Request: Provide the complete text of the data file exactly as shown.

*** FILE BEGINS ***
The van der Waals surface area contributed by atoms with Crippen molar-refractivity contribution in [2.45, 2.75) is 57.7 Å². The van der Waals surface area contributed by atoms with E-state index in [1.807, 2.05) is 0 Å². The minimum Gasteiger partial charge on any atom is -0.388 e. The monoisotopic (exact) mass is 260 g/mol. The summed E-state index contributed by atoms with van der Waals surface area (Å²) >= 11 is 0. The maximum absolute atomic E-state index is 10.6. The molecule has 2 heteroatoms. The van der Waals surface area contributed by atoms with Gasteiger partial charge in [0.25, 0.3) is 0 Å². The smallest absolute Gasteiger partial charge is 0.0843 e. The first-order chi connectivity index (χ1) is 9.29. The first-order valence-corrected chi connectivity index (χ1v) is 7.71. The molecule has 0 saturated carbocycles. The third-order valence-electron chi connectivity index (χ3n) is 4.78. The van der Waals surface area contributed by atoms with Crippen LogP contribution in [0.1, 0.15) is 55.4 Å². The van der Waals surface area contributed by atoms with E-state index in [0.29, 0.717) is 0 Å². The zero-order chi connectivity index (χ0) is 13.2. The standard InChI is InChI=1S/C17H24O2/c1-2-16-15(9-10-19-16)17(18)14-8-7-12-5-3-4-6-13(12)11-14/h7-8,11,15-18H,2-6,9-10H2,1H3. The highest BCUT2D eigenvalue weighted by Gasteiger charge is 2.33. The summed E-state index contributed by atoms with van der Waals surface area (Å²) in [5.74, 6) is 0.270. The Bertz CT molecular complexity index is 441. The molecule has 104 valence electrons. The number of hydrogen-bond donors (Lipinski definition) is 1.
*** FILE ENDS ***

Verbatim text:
The van der Waals surface area contributed by atoms with Crippen molar-refractivity contribution in [2.45, 2.75) is 57.7 Å². The van der Waals surface area contributed by atoms with E-state index in [1.807, 2.05) is 0 Å². The minimum Gasteiger partial charge on any atom is -0.388 e. The monoisotopic (exact) mass is 260 g/mol. The summed E-state index contributed by atoms with van der Waals surface area (Å²) >= 11 is 0. The maximum absolute atomic E-state index is 10.6. The molecule has 2 heteroatoms. The van der Waals surface area contributed by atoms with Gasteiger partial charge in [0.25, 0.3) is 0 Å². The smallest absolute Gasteiger partial charge is 0.0843 e. The first-order chi connectivity index (χ1) is 9.29. The first-order valence-corrected chi connectivity index (χ1v) is 7.71. The molecule has 0 saturated carbocycles. The third-order valence-electron chi connectivity index (χ3n) is 4.78. The van der Waals surface area contributed by atoms with Crippen LogP contribution in [0.1, 0.15) is 55.4 Å². The van der Waals surface area contributed by atoms with E-state index in [0.29, 0.717) is 0 Å². The zero-order chi connectivity index (χ0) is 13.2. The standard InChI is InChI=1S/C17H24O2/c1-2-16-15(9-10-19-16)17(18)14-8-7-12-5-3-4-6-13(12)11-14/h7-8,11,15-18H,2-6,9-10H2,1H3. The highest BCUT2D eigenvalue weighted by Gasteiger charge is 2.33. The summed E-state index contributed by atoms with van der Waals surface area (Å²) in [5.74, 6) is 0.270. The Bertz CT molecular complexity index is 441. The molecule has 104 valence electrons. The number of hydrogen-bond donors (Lipinski definition) is 1.